The Telegraph
Since 1st March, 1999
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Pain in the neck for a mouse

The more you click using your computer's mouse, the greater the chance of suffering from pain, swelling, numbness and other problems in the hand, wrist, neck and shoulder, two teams of Danish researchers reported at a meeting this week.

In one study, Dr Chris Jensen and colleagues from the National Institute of Occupational Health in Copenhagen found that workers who used computers for more than two-thirds of their work time had a higher risk of developing hand or wrist problems.

However those who worked in front of a computer almost all day and used the mouse at least half the time had a four-fold higher risk of problems than those who used the computer the same amount of time but used the mouse only a quarter of the time.

The findings come from a survey of nearly 3,500 workers at 11 Danish companies, with follow-up about a year and a half later. “The problem is not only the mouse, but performing repetitive tasks,” Jensen said.

In a second study, researchers from the Odense University Hospital and Glostrup and Herning hospitals found that those who used the mouse for more than 30 hours per week had as much as an eight-fold higher risk of developing forearm pain, double the risk of moderate to severe neck pain and triple the risk of right shoulder pain. Neck and right shoulder symptoms started to become evident after more than 25 and five hours of weekly use, respectively.

The findings come from a survey of nearly 7,000 technical assistants and machine technicians, with a follow-up one year later. Certain professionals are particularly at risk, the researchers note.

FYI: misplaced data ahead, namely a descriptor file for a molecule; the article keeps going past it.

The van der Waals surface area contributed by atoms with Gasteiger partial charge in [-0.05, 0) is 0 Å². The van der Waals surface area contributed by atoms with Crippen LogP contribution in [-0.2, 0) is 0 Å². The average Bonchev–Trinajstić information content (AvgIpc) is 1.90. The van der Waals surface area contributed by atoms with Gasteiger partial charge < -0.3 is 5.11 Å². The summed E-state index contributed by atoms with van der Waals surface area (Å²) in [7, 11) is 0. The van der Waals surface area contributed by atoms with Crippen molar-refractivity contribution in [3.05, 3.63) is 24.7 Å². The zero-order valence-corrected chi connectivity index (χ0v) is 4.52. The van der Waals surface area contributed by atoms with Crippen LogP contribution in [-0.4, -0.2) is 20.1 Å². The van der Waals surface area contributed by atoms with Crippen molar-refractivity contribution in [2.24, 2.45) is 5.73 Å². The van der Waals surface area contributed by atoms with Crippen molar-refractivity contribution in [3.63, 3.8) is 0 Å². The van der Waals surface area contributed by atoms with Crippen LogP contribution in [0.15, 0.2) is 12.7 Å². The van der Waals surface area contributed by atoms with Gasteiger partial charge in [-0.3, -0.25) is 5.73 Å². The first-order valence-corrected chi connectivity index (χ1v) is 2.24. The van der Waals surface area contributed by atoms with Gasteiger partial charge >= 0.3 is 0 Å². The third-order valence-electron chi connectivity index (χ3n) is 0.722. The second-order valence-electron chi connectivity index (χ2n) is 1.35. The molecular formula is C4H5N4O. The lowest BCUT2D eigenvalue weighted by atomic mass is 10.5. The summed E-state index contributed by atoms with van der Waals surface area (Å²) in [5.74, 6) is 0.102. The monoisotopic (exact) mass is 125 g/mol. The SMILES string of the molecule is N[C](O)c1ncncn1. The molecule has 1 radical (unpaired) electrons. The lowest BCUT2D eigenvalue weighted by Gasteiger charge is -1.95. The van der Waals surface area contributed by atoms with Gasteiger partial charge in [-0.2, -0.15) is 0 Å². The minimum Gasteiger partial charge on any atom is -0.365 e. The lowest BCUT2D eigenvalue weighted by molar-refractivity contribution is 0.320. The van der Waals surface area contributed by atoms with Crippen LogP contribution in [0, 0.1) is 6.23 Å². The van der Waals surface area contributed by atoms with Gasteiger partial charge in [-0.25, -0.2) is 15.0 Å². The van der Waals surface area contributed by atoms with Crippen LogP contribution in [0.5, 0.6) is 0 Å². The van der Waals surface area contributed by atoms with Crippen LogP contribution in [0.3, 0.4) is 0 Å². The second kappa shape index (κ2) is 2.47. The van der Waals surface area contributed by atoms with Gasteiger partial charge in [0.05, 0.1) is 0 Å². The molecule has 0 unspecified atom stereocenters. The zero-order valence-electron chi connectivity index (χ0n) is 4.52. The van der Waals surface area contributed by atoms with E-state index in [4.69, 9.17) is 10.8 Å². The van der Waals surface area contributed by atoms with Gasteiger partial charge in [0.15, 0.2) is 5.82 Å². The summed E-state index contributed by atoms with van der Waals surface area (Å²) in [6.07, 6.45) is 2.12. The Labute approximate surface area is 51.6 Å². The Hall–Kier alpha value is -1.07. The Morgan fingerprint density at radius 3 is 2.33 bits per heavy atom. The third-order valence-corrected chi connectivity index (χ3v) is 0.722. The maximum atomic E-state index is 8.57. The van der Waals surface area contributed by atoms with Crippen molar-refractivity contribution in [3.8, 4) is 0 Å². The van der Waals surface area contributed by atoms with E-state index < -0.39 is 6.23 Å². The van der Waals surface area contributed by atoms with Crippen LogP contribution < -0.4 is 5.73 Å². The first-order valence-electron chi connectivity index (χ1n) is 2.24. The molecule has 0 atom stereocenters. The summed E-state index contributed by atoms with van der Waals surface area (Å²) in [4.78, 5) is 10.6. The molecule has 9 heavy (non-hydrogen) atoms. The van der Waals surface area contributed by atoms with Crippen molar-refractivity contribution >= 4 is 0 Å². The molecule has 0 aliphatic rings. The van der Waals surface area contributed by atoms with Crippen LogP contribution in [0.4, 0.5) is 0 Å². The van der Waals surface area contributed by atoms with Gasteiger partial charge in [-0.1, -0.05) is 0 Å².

“Computer-assisted designers use the mouse almost all the time,” co-author Lars Brandt of Odense University Hospital said. Having a demanding job seems to aggravate the problem, he added.

Jensen said a variable pattern of mouse and keyboard use can be considered the best combination from an occupational health perspective. Other measures have uncertain effects. Around 80 per cent of Danish workers use traditional instead of newer “ergonomic” mouse devices, but none of the studies examined differences between users of either type of mouse.

“My impression is that it does not really matter so much which device you use. I do not believe that you can invent a device capable of solving these problems,” Jensen said. “You could try some preventive exercises instead, but I think the best that they keep you away from the mouse or the keyboard while doing them.”

Both studies were presented at the 27th International Congress of Occupational Health.

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